The Salk Institute published a report two years ago showing that mice who fasted for 16 hours every day were leaner, more energetic and healthier than mice who didn’t fast. Now the Intermountain Medical Center finds that the same may be true in humans.
One explanation for the Salk mice study is for two hours after eating your liver converts the nutrition in your meal into fat for later use. If you don’t eat for at least two hours, your liver then stops making fat molecules, and starts making molecules for cellular repair. However, if you keep eating every two to three hours, your liver keeps making fat molecules, and spends little time making molecules for cellular repair.
The researchers at the Intermountain Medical Center add that fasting forces your body to use up stored fat cells for energy. And fasting may trigger action from the human growth hormone (HGH) to protect lean muscle and metabolic balance.
The net result of periodic fasting are lower triglycerides, weight and blood sugar levels. And your liver is allowed more time to help repair damaged tissue throughout your body.
But why do some people find it difficult to not snack throughout the day and night?
Researchers at the Oregon Health and Science University speculate that our modern lifestyle and out-of-balance circadian system may be to blame. Artificial light helps us to sleep less and eat more. And the modern lifestyle encourages larger calorie intake at night.
Unfortunately, this may lead to obesity and poor long term health. Ideally, we should eat the most calories at breakfast, and the least at dinner. Combine this with sleeping 7 to 8 hours a night promotes the health benefits indicated in this new research results.
Think about it. If you’re sleeping 7 to 8 hours each night, that’s 7 to 8 hours you’re not eating. And if your can avoid eating for at least two hours before bed time, that’s a total of 9 to 10 hours of fasting. That gives your body 9 to 10 hours to repair your body tissues, rather than producing fat molecules.
This may be one of the reason that people who sleep 7 to 8 hours a night are healthier than people who sleep less.
Try these suggestions to increase your ability to fast for 10 to 12 hours each day.
- Eat a large breakfast of proteins, healthy fats and whole grains.
- Make dinner your smallest meal of the day.
- Don’t reduce your calorie intake, but try to eat them within a 12 hour period during the daylight time period.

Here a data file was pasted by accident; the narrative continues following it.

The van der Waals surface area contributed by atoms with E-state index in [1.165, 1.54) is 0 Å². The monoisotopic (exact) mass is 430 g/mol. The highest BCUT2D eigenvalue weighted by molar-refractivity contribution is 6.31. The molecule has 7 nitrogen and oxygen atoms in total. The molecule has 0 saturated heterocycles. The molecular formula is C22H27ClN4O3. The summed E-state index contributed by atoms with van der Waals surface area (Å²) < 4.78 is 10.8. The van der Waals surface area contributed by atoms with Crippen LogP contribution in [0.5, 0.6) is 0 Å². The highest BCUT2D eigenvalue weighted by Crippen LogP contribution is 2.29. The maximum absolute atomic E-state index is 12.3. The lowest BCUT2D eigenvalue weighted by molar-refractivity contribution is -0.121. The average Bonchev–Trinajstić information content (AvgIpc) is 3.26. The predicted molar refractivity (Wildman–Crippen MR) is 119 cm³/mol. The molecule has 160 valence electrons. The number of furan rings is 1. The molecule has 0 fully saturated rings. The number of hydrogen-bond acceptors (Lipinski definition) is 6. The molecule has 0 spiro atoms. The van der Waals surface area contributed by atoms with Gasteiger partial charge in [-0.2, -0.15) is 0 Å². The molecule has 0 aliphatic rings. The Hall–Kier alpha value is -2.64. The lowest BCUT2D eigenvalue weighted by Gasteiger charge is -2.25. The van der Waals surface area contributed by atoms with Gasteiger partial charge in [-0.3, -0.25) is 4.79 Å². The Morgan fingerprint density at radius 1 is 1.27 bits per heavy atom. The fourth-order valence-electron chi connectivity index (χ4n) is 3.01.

- Try to get a good dose of natural sunlight during the day.
- Don’t eat 2 to 3 hours before bedtime.
- Get 7 to 8 hours of sleep every night.
- Snack during the day with high protein snacks, such as nuts and seeds.
- Limit your sugar intake, and stay away from low fiber carbohydrates.
- Don’t drink high caffeine drinks after 2 pm.
If you can fast for 10 to 12 hours each day, you’ll significantly reduce your risks of heart disease and type 2 diabetes.
A byproduct of a study on the effects of exercise on breast cancer is that older women who exercise in the morning experience better sleep than those who exercise in the evening, according to the article “Morning Exercise May Help Sleep.” So if you’re wanting better sleep, think about becoming an early bird.
This study didn’t try to find a reason why early birds sleep better. But some speculate that early morning exercise may reset your circadian rhythm toward daily activity and nightly sleep patterns. Whereas exercising at night may tell your body you want to remain active all night.
That’s because exercise raises your body temperature, increases activity hormones and creates lactic acid, all which makes you more restless and discourages sleep. A good night’s sleep, on the other hand, requires a slight drop in body temperature, and you definitely don’t want an increase in activity hormones if you’re wanting to sleep.
The WebMD article “Why You’re an Early Bird or a Night Owl” agrees with this speculation by stating: “Morning people, however, also have advantages. Larks generally sleep better, have more regular sleep patterns, and have more flexible personalities.”
If you’re having trouble sleeping at night, it may be because you’re trying to do too much in the late afternoons and evenings. Try being more active in the morning, and less active in the afternoon and evenings. And it’s best to do your exercise routine in the mornings.
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In the recent New York train crash, the train’s engineer said that he was in a “daze situation” where he zoned out. Sleep researchers now know that when we are sleep deprived, a few localized brain cells can stop functioning while the rest of the brain is still awake. This is called micro-sleep.
ScienceDaily reports that researchers at the University of Wisconsin-Madison claim that “some nerve cells in a sleep-deprived yet awake brain can briefly go ‘off line,’ into a sleep-like state, while the rest of the brain appears awake.” They state further, “Specific groups of neurons may be falling asleep, with negative consequences on performance.”
I’ve experienced this myself while driving. After a long day, I’ve found myself not being consciously aware of some parts of a trip. If you have put things in their wrong place in the kitchen or dropped small items out of your hand for an unknown reason, you probably experienced micro-sleep. It can occur while performing a routine task. Most of your brain is awake, but a few critical brain cells may have fallen asleep.
If you continue without taking a nap or getting a full night’s sleep, the entire brain can automatically turn off and go to sleep. When this happens, we have no control in preventing it. When your brain decides it needs sleep, it just shuts down.
The only remedy for micro-sleep is sleep. If we don’t give our brains sufficient sleep, we risk making mistakes, and sometimes these mistakes can cause the death of innocent lives.
So if you find yourself in a daze or zoning out, pull over and take a nap. If you don’t, you’re endangering innocent lives.
It’s becoming increasingly clear that the best way to decrease our risks of developing Alzheimer’s disease is living a healthy lifestyle. New research is indicating that a good night’s sleep is also essential for brain health.
Three years ago, research at Columbia University showed that we can substantially reduce our risks of Alzheimer’s Disease by regularly consuming a Mediterranean-type of diet. This dietary lifestyle includes consuming more fresh vegetables and fruits, nuts, fish and poultry, seeds and healthy oils like extra virgin olive oil or canola oil, and eating less red meats and high fat dairy products.